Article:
WASHINGTON - Spurred by a rising toll of infants and children, federal regulators last week began looking for ways to convince automakers to send letters to their millions of customers explicitly warning about the dangers of passenger-side airbags.
A warning letter is one of the two demands that the parents of eight of the 28 children killed by airbags since 1993 presented in a meeting last week with top officials of the National Highway Traffic Safety Administration.
They also demanded changes in the wording of proposed new warning stickers that will go into all new vehicles.
'We know exactly what they want,' NHTSA officials said after the meeting. 'The question is how to get to that point. There are a number of ways to get there.'
One way is for NHTSA to rule that passenger-side airbags are defective, even though they've saved an estimated 88 lives.
That would allow NHTSA to force automakers to send a letter to owners, warning them to make sure children sit in the back seat and are properly belted.
Such a defect finding, however, might expose automakers to more liability lawsuits. The companies might decide to avoid the exposure and go along with a voluntary notification.
But NHTSA is reluctant to rule passenger airbags defective because they are effective at saving lives and reducing serious injuries for people over age 12. A defect finding might raise undue alarm.
Passenger airbags deploy at some 200 mph because they must fully inflate within 30 to 50 milliseconds. Babies in rear-facing child seats and children sitting too close to the bag are thus in serious danger.
Children are in particular danger because their developing bodies are more easily damaged by the force. And, because they are shorter, an airbag would hit children in the head instead of the chest.
Automakers insist they have done everything possible to make sure customers know that airbags could be dangerous for babies in rear-facing child seats, or people who were out of position or not wearing their seat belt.
'It breaks our hearts that there are child fatalities associated with the misuse of our products,' said Robert Lange, a top General Motors safety official. 'It's too easy to say it's somebody else's fault for not telling me about it when all of the informational technologies were used to do just that.'
Automakers say the child deaths prove that parents have not read or ignored the written warnings that are already supplied, which is a reason there is opposition to a letter.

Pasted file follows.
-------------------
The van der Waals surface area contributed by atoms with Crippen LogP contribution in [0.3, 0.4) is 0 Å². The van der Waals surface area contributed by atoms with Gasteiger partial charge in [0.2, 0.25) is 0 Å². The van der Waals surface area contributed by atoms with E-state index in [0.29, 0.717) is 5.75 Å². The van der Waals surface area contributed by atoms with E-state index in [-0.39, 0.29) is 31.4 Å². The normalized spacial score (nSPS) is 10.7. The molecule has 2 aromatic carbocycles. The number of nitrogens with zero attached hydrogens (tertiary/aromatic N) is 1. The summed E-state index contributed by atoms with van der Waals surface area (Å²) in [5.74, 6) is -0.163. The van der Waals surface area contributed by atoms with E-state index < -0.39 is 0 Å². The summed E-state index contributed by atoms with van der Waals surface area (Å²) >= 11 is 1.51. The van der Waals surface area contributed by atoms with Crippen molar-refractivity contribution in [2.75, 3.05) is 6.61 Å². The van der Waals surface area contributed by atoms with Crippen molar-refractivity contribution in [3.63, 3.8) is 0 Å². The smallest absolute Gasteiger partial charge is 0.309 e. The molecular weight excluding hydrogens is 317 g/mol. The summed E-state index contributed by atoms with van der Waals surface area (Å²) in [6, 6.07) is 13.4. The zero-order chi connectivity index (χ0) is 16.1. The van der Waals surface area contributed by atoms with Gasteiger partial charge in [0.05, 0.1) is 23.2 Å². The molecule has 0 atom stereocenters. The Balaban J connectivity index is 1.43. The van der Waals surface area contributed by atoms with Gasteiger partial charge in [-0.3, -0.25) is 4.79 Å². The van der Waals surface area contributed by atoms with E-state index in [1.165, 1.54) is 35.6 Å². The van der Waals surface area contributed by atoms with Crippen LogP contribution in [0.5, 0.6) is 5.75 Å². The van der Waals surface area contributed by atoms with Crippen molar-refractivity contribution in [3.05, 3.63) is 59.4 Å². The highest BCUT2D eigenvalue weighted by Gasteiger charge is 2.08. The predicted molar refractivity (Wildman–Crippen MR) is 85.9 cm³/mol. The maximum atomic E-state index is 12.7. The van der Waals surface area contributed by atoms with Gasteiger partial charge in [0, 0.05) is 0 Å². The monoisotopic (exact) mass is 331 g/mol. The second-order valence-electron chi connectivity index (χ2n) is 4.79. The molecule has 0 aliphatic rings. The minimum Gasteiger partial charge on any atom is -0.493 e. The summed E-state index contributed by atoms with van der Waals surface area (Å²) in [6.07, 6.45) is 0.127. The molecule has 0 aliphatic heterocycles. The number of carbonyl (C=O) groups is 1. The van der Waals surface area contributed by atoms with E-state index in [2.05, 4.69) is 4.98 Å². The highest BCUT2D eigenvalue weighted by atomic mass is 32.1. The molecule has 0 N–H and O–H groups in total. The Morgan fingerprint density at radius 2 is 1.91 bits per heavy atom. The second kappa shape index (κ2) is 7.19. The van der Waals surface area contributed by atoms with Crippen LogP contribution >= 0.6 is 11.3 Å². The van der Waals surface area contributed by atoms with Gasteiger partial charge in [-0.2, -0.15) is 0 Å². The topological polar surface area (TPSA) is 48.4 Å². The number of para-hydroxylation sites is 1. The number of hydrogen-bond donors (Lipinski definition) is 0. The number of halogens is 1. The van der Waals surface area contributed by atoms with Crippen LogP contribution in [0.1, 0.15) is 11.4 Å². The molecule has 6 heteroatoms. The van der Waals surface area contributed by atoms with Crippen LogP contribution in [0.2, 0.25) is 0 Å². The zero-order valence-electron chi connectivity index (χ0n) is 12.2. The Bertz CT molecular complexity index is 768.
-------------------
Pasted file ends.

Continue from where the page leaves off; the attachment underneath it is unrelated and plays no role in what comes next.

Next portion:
DEATH WITH PROPER USE
Now there is evidence that even a properly belted child sitting in the front seat could be killed.
NHTSA said last week a properly belted 5-year-old girl, Frances Ambrose of Nashville, Tenn., was killed by an airbag in a 12 to 14 mph crash Sept. 11.
In a grimly clear indication of the way the problem is gaining momentum, the girl is one of 14 children killed by airbags so far this year. NHTSA officials estimate that the toll could rise to at least one a week by 2000, when passenger-side bags will be mandatory.
So the issue has taken on a new face, and NHTSA believes the auto industry may be more willing now to issue a warning letter to owners of cars with passenger airbags.
Robert Sanders of Silver Spring, Md. - the leader of the Parents' Coalition for Air Bag Warnings that met with NHTSA Administrator Dr. Ricardo Martinez last week - said there is a false sense of security that a properly belted child is immunized from airbag injury.
'There's a substantial body of evidence that even properly belted children are also being killed and injured by airbags,' said Sanders, whose 7-year-old daughter, Alison, was killed by an airbag just over a year ago.
The coalition also believes the big, bold warning labels for new vehicles proposed by NHTSA in August were a good start, but the wording was wrong. Instead of saying that airbags can be dangerous, the new labels should say that under no circumstances should a child ride in the front seat.
A written warning to people who own vehicles with passenger airbags is NHTSA's third priority, though, said Martinez.
The agency first will finalize its rule requiring bold warning labels on new cars, then pass a rule providing some short-term technological solution, Martinez said.
'Then we'll deal with what to do with existing cars,' Martinez said.
After the meeting, Martinez reaffirmed his strongest warning yet to parents, saying that no child under 12 should be allowed to sit in the front seat of a moving vehicle.
Everyone agrees the ultimate solution is intelligent airbags that can tailor deployments to the size and position of the passenger. But the technology that would make that possible is five to 10 years away from broad use in the marketplace, experts say.